In the present study, the St. Jude team showed that low levels of CoA trigger the activation of genes that block other biochemical pathways that ordinarily use this molecule. Instead, the cell shifts most of the available CoA activity to producing glucose from the liver. Other organs then break down glucose into a molecule called pyruvate inside structures called mitochondria. In the mitochondria, CoA molecules perform another job: feeding pyruvate into a complex series of chemical reactions that produces molecules of ATP.
"Our results identify the re-arrangements that the cell's metabolism undergoes in order to ensure that the liver keeps CoA levels high enough to produce glucose and the cells of the body maintain enough free CoA for the mitochondria to keep producing ATP," said Yong-Mei Zhang, Ph.D., of the St. Jude Infectious Diseases department and first author of the report.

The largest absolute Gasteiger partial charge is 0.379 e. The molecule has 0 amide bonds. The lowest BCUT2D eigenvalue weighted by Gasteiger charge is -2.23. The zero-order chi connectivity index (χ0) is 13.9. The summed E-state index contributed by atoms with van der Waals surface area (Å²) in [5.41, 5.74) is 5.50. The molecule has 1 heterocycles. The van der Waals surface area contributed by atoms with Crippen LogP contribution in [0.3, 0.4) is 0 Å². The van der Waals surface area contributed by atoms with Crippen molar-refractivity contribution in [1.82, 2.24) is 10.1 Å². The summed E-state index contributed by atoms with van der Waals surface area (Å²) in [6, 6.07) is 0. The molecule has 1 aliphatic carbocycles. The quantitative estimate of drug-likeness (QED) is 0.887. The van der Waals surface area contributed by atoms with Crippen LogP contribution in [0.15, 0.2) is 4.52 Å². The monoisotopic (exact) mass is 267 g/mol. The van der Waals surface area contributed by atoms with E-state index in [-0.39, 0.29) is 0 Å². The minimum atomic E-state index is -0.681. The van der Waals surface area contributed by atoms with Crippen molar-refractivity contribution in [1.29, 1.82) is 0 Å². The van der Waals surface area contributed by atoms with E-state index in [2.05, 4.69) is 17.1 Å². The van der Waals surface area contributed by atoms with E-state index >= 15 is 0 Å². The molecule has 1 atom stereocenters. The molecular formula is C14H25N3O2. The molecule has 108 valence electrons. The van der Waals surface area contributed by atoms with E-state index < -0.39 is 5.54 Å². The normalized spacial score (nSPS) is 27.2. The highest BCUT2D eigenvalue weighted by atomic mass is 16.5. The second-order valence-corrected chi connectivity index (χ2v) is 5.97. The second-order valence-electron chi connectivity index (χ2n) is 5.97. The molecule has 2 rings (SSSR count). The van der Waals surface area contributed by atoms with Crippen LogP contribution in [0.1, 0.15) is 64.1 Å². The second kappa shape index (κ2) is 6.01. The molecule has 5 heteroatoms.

The investigators demonstrated many of the metabolic changes caused by a shortage of CoA by treating mice with HoPan. The resulting decrease in CoA triggered severe hypoglycemiaa low level of glucose in the blood. Prior to the hypoglycemia, the liver cells adjusted their metabolism in an effort to maintain the glucose output. This study identified several key steps, including a substantial increase in the amount of enzymes that free CoA from molecules called acyl groups, as well as increases in the amount of acylcarnitine, a molecule that grabs those acyl groups, ensuring that CoA remains free and available for energy production.